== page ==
A stage performance with a view
“On the side of the hill that rises above, there is one of the finest and most perfect theatres I have ever seen or heard of ...”, wrote Charles Fellows, an early visitor to Sagalassos, in his 1839 A Journal Written During an Excursion in Asia Minor. He was not the only one impressed by this well preserved complex and its stunning views of Alexander’s Hill and beyond.
The construction of the Theatre most likely started around 120 AD, when Emperor Hadrian granted Sagalassos an important role in the imperial cult. This new status meant that the city would be hosting events for all of Pisidia; therefore adequate buildings were needed to accommodate the ceremonies. Although Sagalassos only had at most 5000 inhabitants at that time, the Theatre could seat about 9000 spectators. The construction of the Theatre stopped around 180-190 AD, probably due to lack of funds. The city had been overspending for many years. Thus the stage building does not have a second storey, and the seating above the southwest entrance was never completed.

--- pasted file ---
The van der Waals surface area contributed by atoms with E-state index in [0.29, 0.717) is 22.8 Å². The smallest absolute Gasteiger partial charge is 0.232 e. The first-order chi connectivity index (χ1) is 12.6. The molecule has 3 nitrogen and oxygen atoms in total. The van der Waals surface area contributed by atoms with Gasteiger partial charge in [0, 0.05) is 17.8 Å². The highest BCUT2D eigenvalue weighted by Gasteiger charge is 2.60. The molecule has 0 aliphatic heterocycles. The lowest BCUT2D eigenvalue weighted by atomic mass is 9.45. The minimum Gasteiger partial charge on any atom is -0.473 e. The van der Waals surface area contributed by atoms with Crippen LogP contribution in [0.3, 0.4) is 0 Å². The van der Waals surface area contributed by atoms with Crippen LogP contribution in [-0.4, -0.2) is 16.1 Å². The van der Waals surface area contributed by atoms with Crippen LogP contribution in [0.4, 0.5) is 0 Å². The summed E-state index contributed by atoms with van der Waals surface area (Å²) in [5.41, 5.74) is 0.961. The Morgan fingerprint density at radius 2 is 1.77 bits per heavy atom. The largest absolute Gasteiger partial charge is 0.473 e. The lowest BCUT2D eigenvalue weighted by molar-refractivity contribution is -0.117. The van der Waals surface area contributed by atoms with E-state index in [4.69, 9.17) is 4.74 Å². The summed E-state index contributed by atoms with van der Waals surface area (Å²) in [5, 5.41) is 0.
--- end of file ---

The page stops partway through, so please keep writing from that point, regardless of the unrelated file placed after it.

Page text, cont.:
The Theatre has also a well-preserved vaulted corridor with entrance and exit gates (vomitoria) for the spectators. Archaeologists have found reliefs of gladiators and animal hunting in the theatre. Besides performances, the theatre was also used for gladiatorial contests, which rulers commonly sponsored to entertain the people and improve their public image.